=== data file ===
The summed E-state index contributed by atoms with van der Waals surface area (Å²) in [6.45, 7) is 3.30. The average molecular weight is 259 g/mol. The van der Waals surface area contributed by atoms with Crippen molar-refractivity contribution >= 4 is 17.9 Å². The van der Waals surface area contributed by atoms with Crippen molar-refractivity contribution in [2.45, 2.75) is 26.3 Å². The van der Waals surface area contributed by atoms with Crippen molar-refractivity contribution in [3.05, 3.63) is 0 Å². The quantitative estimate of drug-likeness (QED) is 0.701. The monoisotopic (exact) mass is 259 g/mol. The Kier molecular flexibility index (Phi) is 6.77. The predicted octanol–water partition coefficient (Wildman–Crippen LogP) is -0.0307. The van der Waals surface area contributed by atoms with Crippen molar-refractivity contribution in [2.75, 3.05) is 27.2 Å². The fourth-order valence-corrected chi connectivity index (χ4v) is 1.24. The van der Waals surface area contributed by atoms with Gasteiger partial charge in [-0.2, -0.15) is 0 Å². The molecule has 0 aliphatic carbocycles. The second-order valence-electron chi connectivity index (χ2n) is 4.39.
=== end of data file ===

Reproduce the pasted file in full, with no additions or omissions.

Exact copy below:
The summed E-state index contributed by atoms with van der Waals surface area (Å²) in [6.45, 7) is 3.30. The average molecular weight is 259 g/mol. The van der Waals surface area contributed by atoms with Crippen molar-refractivity contribution >= 4 is 17.9 Å². The van der Waals surface area contributed by atoms with Crippen molar-refractivity contribution in [2.45, 2.75) is 26.3 Å². The van der Waals surface area contributed by atoms with Crippen molar-refractivity contribution in [3.05, 3.63) is 0 Å². The quantitative estimate of drug-likeness (QED) is 0.701. The monoisotopic (exact) mass is 259 g/mol. The Kier molecular flexibility index (Phi) is 6.77. The predicted octanol–water partition coefficient (Wildman–Crippen LogP) is -0.0307. The van der Waals surface area contributed by atoms with Crippen molar-refractivity contribution in [2.75, 3.05) is 27.2 Å². The fourth-order valence-corrected chi connectivity index (χ4v) is 1.24. The van der Waals surface area contributed by atoms with Gasteiger partial charge in [-0.2, -0.15) is 0 Å². The molecule has 0 aliphatic carbocycles. The second-order valence-electron chi connectivity index (χ2n) is 4.39.